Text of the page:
Even if Christ holds the tip of things fast
and stretches eternity clear to the dim souls of men,
is there no link at the base of things
some kernel or air deep in the matrix of matter
from which universe furls like a ribbon twined into time?
Annie Dillard, Holy the Firm
In summer, Alice’s garden effuses into a green fantasy of tendrils and stems. I had been drafted to help with raspberry picking and was in a philosophical mood. “So what are berries for?” I asked Alice from across the top of the leafy row.
“The berries contain tiny seeds, and their bright color and sweet juices attract birds that nibble at them. Bird droppings containing the seeds help propagate the new plants.”
I lifted the stem of the drooping canes and rolled off a berry between thumb and forefinger. “And why are there thorns?” I inquired.
“Thorns,” Alice answered, “help the plant climb as it fights other plants for sunlight. They also provide protection from predator birds for the small birds that feed on the plant.”
I plucked and pondered. Unaccountably, my mind wandered to a long ago high school classroom in which a group of six high school seniors intently following Fr. Arthur Grisetti as he introduced the topic of natural proofs for the existence of God. The year was 1959 and at the Salesian Junior Seminary in Richmond, California, we wore ties to class and within a year would make the great trek to New Jersey to begin novitiate. Knowledge of God was therefore more than of little interest. Fr. Grisetti told us how the great medieval philosophers had concluded that there could be no effect without a cause, no world without a Creator, and no movement without a Prime Mover. We took notes in anticipation of the day when we would meet a non-believer, and convert him or her to faith through the sheer power of logic.
From time to time the raspberries re-entered this picture. “Why do these things have roots?” I asked.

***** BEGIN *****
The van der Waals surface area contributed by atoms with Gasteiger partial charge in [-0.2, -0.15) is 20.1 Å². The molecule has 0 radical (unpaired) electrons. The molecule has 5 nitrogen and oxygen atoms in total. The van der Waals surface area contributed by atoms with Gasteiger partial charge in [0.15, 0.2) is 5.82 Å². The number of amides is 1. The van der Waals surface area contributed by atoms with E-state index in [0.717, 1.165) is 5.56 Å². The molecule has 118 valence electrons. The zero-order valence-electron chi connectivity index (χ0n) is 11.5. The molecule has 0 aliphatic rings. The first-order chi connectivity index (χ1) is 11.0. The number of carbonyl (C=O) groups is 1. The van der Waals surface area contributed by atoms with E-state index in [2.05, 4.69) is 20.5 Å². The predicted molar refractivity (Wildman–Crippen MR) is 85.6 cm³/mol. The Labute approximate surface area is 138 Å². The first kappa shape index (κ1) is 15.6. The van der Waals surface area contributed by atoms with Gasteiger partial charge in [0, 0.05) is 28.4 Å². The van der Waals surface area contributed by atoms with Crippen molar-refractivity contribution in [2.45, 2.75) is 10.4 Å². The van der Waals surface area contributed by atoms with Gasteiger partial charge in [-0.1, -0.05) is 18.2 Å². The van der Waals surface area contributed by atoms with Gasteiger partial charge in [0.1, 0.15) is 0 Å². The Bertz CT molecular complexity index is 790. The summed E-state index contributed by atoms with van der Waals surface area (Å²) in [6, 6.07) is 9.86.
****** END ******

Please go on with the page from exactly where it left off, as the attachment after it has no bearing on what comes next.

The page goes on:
“The roots pull nutrition the soil up to the leaves, where sunlight and sap feed the plants growth.”
Roots, running just under the surface of the ground, with their millions of root hairs seeking sustenance in the dark moist soil, were particularly intriguing. In our garden they contend with other root systems such as those of an apple tree under whose shade we stood. “And these raspberry plants grow all the time?”
“No, they are seasonal,” Alice explained patiently. “After the frosts come, the raspberry canes die and I cut them to the ground. This makes it easier for the roots to push up new growth in spring. Everything you see growing here is new this year.”
The proofs for the existence of God, with their almost mathematical precision, were particularly reaffirming to impressionable, seventeen year-olds aspiring to the priesthood. In that moment we were truth-seekers joined with other great intellects of the Church: Augustine, Anselm, and Aquinas. These individuals had coped with the deepest mysteries of life and found them resting in the single creator, the heavenly clockmaker, that we called God. The arguments had seemed clean, so irrefutable. Then years passed, life entered in and the razor sharp edge of logic became dulled by the everyday world of raising children, maintaining relationships, coping with issues of health. The face of our saintly teacher, Fr. Grisetti, had virtually glowed when he expounded the five proofs. But like the proofs, this too was largely forgotten, and with it any understanding of why he had found these ideas so meaningful.
“So why don’t raspberry plants take over the garden?” I asked.
“Nothing, in the garden works by itself,” Alice replied. “They are part of a system in which plants, insects and soil interact and support each other. This year the garden has been particularly successful,” she went on. “Somehow the mix of plants and bugs, has kept back the fungi and boring insects. Some years it does better than others.”
“But it all keeps happening,” I said, as I flipped off another berry, scraping my finger against a thorn. “The raspberry vines come out of the ground year after year shooting out roots and leaves. What drives them, where are they going?”
Alice sighed. “I don’t know,” she said. “Some questions you can’t answer.” With my Tupperware berry container full, I left the green-leafed world and went on to other things. But in succeeding days, my mind frequently returned to the time I had spent in the garden. I have also thought of Fr. Grisetti, and remembered that like Alice, he too had been a compulsive gardener. When not at his desk administering the seminary, he constantly trimmed his roses and potted plants. I wondered if during my time with the garden raspberries, I had not glimpsed something that he had seen, and if somehow my awareness of God and created things had not come full circle.